Low fat natural plain yoghut: I stay away from fruit flavoured yoghurt as they are so high in sugar it's bad for my skin. Make sure you read the labels. The only yoghurt without added sugar are the natural plain ones and they vary vastly in taste, some more smooth and some acidic so try around and choose the one you like.

I check the food label of every food I'm unfamiliar with and check it's saturated fat content and only have it if it is low in saturated fat.

I check food label for any refined sugar content and if it has any at all - I simply won't buy it or eat it at all, except for Kellogs All Bran which I mix with my cereal to make museli which is a minimal amount.

If the food packaging says no added sugar, I am interested, then I check for the saturated fat content and if that is low too, then I buy it and eat it.

For breakfast:

Homemade museli made with porridge oats and Kelloggs All Bran (which has a small amount of refined sugar in the ingredients) with lots of seeds and nuts I add along with a few raisins. Then skimmed milk. I drink about 1/2 pint of skimmed milk a day.

(2) Hygiene and caution with moisturisation

The face must be washed at least once per day and the hair/scalp must be washed at least 3 times a week. If I have the start of a flare and I don't wash my face, it will spread very quickly to all the other dormant areas by the next day. I use basic Cetaphil cleanser and make sure I pat my skin dry. Then, because I have very dehydrated skin I moisturise, but I focus my miniaturisation on my cheeks where there is never any seb derm flares.

I only cautiously moisturise the seb derm areas when there is no flare.

When there is a seb derm flare, I do not moisturise it as this makes the seb derm worse by making it moist and helping the yeast to thrive even more. Keeping the Seb Derm flare dry helps it to heel faster and flake off.

So that's it. I hope that's helpful to someone. I've studied this very carefully like a scientist for 15 years.

I've spoken with a professor who is an expert in the field of allergy and intolerance and he says this all makes sense and it actually known by people in the field of food intolerance already.

Unfortunately Dermatologists are not so knowledgeable. They study many different skin conditions including eczema and psoriasis and rosacea, which does not have any obvious link with food intolerance and management is extremely difficult and even impossible. These are truly mysterious conditions.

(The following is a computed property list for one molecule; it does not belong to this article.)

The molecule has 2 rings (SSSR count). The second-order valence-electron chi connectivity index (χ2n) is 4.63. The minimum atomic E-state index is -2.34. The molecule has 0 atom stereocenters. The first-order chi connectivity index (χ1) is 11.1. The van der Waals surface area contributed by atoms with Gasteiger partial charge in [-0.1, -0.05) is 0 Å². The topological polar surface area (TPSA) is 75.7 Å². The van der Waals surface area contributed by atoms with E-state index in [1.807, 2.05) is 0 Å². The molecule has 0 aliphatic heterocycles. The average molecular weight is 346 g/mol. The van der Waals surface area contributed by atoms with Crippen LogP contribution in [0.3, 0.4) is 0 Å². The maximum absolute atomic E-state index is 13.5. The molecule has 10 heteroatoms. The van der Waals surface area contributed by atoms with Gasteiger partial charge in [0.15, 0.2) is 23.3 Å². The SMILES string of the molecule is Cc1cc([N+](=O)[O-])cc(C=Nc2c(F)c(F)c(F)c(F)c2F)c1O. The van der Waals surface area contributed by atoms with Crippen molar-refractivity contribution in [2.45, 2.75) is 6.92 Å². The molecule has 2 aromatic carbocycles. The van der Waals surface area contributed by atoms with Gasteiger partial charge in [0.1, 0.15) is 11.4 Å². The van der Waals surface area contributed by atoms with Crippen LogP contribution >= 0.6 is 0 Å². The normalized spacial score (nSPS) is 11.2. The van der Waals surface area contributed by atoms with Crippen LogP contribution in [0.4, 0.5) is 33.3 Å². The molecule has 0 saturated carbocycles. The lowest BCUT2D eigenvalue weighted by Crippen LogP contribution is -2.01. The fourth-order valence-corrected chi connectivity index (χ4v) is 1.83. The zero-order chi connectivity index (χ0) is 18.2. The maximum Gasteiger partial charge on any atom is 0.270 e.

Eczema and psoriasis flares look similar to Seb Derm and although Dermatologists know how to distinguish between them when diagnosing (due to the typical regions of the body they afflict) many dermatologists still do not realise that Seborrheic Dermatitis differs from psoriasis and eczema in that flares are caused by food intolerance and can be managed through diet, which is about as good as a cure.

So we are very lucky that we can learn to control and manage Seborrheic Dermatitis through our diet and with normal hygiene.

I hope this helps someone out there with Seborrheic Dermatitis and if anyone has any questions feel free to ask me and I'll answer if I can and be honest if I can't.





on December 09, 2015
at 01:36 PM

Hi Sue,

I found your comments very interesting and I agree with you about a diet high in saturated fat causing seborrheic dermatitis. When I consume meat (especially red meat, chicken) and also oily greasy foods like chips and crisps my skin is always worse. At the moment I am on a gluten free, wheat and dairy free diet in the hope that this will help my skin condition. I have read that consuming wheat and dairy can cause imflammation and all sorts of problems in the body as a whole, so this is why I am starting with this. I have also completely eliminated tea and coffee, I have redbush tea and the occasional green tea. I have been on this for two weeks now so I want to stick with it but my skin isn't any better yet. However I am eating a lot of meat, fish and oily tinned fish like sardines and anchovies, loads of steamed veg, salad and fruit like berries, bananas and oranges, nuts and nut butters. I have also been baking my own walnut bread made with ground almonds, ground flaxseed, coconut oil and walnuts. I sometimes add pumpkin, apple sauce or banana to it. However as I said earlier something it is still not working and sometimes my skin is worse than before. I know that sometimes things can get worse before they get better so I don't want to rush to any conclusions but I do think that eating meat is flaring up the condition. Even oily fish(which is covered in olive oil) flares up my skin. I have done some research about the negative effects of eating meat on human health and the skin. Farmed animals are pumped full of growth hormones and antibiotics and live in stressfull conditions. I have to say also that I am never comfortable with eating meat on an ethical point of view but I am directing my message from the point of view of the effect of eating meat on seborrhiec dermatitis.